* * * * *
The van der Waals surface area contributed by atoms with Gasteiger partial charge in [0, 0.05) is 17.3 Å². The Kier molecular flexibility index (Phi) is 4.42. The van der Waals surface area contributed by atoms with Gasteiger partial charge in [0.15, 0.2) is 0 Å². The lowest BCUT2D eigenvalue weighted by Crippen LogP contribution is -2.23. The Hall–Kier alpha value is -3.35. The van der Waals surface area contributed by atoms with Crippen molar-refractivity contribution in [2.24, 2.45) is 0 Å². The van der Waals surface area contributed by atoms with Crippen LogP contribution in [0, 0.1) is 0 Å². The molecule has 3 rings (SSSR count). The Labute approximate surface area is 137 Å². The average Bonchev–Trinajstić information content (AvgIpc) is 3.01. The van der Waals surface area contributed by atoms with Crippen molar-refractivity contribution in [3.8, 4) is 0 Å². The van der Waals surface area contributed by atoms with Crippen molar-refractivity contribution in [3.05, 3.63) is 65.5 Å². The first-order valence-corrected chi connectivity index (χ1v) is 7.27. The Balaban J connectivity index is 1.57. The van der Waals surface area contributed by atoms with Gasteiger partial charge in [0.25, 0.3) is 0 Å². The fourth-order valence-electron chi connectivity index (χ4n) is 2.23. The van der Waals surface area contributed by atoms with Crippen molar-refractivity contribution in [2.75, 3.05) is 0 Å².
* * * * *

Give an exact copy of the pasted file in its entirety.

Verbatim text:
The van der Waals surface area contributed by atoms with Gasteiger partial charge in [0, 0.05) is 17.3 Å². The Kier molecular flexibility index (Phi) is 4.42. The van der Waals surface area contributed by atoms with Gasteiger partial charge in [0.15, 0.2) is 0 Å². The lowest BCUT2D eigenvalue weighted by Crippen LogP contribution is -2.23. The Hall–Kier alpha value is -3.35. The van der Waals surface area contributed by atoms with Crippen molar-refractivity contribution in [2.24, 2.45) is 0 Å². The van der Waals surface area contributed by atoms with Crippen LogP contribution in [0, 0.1) is 0 Å². The molecule has 3 rings (SSSR count). The Labute approximate surface area is 137 Å². The average Bonchev–Trinajstić information content (AvgIpc) is 3.01. The van der Waals surface area contributed by atoms with Crippen molar-refractivity contribution in [3.8, 4) is 0 Å². The van der Waals surface area contributed by atoms with Crippen molar-refractivity contribution in [3.05, 3.63) is 65.5 Å². The first-order valence-corrected chi connectivity index (χ1v) is 7.27. The Balaban J connectivity index is 1.57. The van der Waals surface area contributed by atoms with Gasteiger partial charge in [0.25, 0.3) is 0 Å². The fourth-order valence-electron chi connectivity index (χ4n) is 2.23. The van der Waals surface area contributed by atoms with Crippen molar-refractivity contribution in [2.75, 3.05) is 0 Å².